Although the mass slaughter of defenceless civilians is a different aspect of the cynicism of war, and cannot be considered a false flag adventure, it’s important to cite it as evidence of the psychotic ruthlessness of our own trusted leaders and the brainwashed youngsters who are routinely conditioned to obey an order, any order.

My own personal first-hand experience of false flag adventures was obtained in the late seventies, in Rhodesia, where I was batting out my national service as an intelligence officer. Our army had a small unit of people called the Selous Scouts. They were considered the elite of the elite, and were supposedly originally created by a couple of junior officers serving in the Rhodesian SAS who thought the SAS wasn’t quite hard enough. I did some of my training with the Scouts. They were definitely different.

Later on, when I was operational, I was based in a small rural outpost called Rusape. For me it was a very comfortable posting and, I’m very glad to say, I managed to see out my time there without being injured and, I’m even more glad to say, without causing injury to anyone else.

Each morning, after a leisurely breakfast, I would saunter over to the operations room to see what was going on. Like almost every military operations room in the world, one wall of it was given over to a huge map of our area of responsibility. Most of the time it was just a map of rural Rhodesia, with little coloured stickers on it depicting some sort of recent “terrorist” incident – such as a landmine going off, or an attack on some isolated school or clinic. My job would be to go out to investigate these incidents and report on them. Sometimes it was very harrowing, but mostly it was a fairly pleasant way to sit out the war.

But every now and then I would turn up to the ops room in the morning and would be met with the sight of a sizeable chunk of the map covered over in hatched lines. Everyone understood that that area had been “frozen”. This meant that no army personnel or police were to go into that area. The Scouts had moved into it. For a few weeks after that life went on pretty much as normal everywhere else on the patch; but no information at all emerged from the area with the mysterious hatching; and then one morning I’d turn up for work and the hatching would have been removed from the map as mysteriously as it had first appeared.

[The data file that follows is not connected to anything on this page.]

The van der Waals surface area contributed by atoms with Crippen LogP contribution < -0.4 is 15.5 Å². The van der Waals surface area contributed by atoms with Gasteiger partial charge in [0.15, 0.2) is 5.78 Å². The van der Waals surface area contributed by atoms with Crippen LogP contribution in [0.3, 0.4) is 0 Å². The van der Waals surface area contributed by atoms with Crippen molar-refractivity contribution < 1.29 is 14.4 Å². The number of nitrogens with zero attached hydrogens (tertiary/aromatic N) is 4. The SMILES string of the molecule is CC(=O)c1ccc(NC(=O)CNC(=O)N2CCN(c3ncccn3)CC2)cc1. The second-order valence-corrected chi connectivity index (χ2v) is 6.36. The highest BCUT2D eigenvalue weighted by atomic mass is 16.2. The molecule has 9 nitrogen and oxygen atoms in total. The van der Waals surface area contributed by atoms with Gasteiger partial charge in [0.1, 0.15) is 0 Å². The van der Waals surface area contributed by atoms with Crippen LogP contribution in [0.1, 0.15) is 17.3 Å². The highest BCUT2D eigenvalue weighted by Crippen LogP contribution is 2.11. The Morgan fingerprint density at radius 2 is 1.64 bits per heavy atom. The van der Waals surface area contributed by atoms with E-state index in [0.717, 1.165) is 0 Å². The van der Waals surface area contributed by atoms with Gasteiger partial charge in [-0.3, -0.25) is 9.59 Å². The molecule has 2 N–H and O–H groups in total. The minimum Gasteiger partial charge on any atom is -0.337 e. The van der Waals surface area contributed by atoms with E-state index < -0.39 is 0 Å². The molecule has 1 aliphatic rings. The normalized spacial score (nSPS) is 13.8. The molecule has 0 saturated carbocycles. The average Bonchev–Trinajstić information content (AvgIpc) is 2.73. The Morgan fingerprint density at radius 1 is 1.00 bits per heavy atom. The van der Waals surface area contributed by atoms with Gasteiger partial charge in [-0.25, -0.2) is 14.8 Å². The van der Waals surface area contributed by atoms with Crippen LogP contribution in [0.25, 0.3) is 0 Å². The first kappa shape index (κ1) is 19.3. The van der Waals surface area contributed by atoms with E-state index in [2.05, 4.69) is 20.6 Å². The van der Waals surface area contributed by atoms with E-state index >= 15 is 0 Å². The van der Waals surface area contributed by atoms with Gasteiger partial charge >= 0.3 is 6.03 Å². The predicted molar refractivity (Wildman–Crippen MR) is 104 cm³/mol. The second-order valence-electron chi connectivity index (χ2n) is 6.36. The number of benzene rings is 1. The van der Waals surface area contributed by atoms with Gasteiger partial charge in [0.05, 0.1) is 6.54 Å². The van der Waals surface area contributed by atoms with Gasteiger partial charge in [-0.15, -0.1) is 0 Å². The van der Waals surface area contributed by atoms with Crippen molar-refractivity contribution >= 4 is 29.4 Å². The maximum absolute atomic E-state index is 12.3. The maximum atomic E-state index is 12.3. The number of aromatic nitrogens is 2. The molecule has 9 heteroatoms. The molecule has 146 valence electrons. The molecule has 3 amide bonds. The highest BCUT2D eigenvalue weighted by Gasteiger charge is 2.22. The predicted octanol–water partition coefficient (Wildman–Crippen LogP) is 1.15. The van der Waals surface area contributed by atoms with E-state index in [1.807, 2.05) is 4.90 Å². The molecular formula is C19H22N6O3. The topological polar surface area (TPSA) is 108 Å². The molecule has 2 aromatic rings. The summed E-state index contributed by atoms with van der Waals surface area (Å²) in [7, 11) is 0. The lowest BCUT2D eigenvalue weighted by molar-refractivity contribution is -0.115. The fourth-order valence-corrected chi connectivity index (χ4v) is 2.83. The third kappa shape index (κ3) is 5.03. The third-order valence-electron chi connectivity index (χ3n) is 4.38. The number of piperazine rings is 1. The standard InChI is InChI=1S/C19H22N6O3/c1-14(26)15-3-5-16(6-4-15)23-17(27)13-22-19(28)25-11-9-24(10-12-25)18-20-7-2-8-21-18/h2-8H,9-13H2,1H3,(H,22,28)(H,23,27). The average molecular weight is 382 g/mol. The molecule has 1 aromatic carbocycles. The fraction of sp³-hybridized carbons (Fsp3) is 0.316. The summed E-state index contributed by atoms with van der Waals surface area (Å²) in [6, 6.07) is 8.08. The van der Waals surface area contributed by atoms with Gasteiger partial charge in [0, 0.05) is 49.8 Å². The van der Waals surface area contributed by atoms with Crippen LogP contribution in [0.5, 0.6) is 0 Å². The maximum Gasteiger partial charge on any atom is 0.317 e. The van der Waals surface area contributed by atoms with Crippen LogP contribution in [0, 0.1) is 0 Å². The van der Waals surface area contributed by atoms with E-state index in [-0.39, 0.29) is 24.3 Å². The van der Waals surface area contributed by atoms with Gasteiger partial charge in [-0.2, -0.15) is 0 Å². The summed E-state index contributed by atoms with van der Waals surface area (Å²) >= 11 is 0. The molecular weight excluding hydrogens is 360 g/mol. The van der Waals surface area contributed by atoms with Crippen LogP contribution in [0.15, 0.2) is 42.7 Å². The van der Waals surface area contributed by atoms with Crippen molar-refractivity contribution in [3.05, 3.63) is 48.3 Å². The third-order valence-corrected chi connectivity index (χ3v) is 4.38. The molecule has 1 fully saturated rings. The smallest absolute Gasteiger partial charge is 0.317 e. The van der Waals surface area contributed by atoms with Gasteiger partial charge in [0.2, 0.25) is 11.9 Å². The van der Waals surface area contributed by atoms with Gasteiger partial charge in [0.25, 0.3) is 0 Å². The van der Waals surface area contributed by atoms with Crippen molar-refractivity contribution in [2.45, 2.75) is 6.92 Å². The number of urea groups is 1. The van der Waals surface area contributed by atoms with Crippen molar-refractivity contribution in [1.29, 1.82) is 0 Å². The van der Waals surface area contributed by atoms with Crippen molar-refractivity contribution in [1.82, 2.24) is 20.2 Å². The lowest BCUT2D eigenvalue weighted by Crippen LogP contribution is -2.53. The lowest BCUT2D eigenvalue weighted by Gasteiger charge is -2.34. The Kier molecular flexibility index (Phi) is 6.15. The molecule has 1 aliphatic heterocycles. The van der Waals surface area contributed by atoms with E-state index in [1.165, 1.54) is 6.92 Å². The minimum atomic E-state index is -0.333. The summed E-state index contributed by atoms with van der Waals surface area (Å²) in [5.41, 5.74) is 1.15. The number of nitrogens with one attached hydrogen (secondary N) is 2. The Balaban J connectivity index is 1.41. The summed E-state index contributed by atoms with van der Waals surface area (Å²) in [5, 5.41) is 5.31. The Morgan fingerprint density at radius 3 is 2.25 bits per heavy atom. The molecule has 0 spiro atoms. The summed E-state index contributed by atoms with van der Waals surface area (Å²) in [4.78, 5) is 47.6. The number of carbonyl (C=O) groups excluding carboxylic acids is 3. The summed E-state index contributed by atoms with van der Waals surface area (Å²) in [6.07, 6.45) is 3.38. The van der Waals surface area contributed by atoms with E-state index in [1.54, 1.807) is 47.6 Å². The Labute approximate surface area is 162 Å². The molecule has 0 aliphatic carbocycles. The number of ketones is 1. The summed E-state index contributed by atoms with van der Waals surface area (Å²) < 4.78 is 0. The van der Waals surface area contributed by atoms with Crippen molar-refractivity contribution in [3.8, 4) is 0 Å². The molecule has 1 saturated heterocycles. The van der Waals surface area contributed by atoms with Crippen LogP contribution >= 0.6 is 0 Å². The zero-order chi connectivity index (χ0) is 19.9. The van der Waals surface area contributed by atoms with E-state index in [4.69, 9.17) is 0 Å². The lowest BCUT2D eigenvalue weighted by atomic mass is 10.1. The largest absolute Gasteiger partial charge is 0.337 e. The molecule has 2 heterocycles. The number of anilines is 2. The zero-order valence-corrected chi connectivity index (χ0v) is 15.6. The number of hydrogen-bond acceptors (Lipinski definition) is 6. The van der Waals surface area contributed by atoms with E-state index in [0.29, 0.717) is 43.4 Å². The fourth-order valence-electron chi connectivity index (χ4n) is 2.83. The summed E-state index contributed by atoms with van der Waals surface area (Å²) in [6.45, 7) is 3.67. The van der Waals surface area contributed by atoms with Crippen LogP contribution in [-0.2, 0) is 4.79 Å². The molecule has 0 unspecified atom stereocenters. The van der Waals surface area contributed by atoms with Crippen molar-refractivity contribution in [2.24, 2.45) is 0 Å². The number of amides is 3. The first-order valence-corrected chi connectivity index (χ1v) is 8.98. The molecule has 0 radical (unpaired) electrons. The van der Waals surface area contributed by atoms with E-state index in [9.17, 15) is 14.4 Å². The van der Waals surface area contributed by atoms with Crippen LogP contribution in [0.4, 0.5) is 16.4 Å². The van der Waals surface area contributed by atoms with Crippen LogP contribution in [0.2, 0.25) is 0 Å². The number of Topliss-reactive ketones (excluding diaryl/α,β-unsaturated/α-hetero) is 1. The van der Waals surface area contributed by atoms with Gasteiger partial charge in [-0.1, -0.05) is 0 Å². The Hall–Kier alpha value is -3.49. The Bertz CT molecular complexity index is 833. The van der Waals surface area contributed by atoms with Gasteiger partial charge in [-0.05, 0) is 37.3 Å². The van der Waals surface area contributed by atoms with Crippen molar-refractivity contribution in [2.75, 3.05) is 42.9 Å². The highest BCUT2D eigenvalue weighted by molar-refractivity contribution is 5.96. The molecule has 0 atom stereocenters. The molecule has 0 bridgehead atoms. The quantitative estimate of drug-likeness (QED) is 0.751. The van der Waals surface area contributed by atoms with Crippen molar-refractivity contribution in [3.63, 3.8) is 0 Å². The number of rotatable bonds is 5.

Within a day or two of that happening the reports would start rolling in from where the Scouts had been, about “terrorist” murders at some isolated village or another, of a “terrorist” rocket attack on a small business centre perhaps, or a “terrorist” landmine blowing up a rural bus. These would all have been carried out by the Scouts, dressed up as “terrorists” and using “terrorist” weaponry.

The purpose of these attacks was a variation of that old favourite: the hard cop/soft cop routine. The Scouts’ role was to try to out-terrorise the forces working for the likes of Robert Mugabe, to try to alienate the local population from Mugabe’s men by pretending to be Mugabe’s men and committing such atrocities that the locals would be repulsed by them. Then when the soft cops turned up in the shape of government forces, the locals would feel like offering their help and support. It’s called winning hearts and minds, and was a tactic that had already been used by US special forces in Vietnam before that, and by British special forces all over the place before that: Malaya, Congo, Kenya, Aden…

Some would dismiss false flag adventures as conspiracy theory, which is, of course, a very convenient way to persuade the 99% that our trusted leaders couldn’t possibly stoop so low. But history is rich with proof that they most certainly do stoop so low, with amazing frequency. So the really important lesson to learn in all of this is that whenever a so-called “terrorist” outrage occurs, especially those outrages where the perpetrators haven’t been caught in action (and rounding up “suspects” after the event cannot be trusted either – as the “Guildford Four” and “Birmingham Six”, for example, could confirm)… always, always recall the very real world of false flag adventures.

John Andrews is a writer whose latest book is The People's Constitution. He can be contacted through his website. Read other articles by John.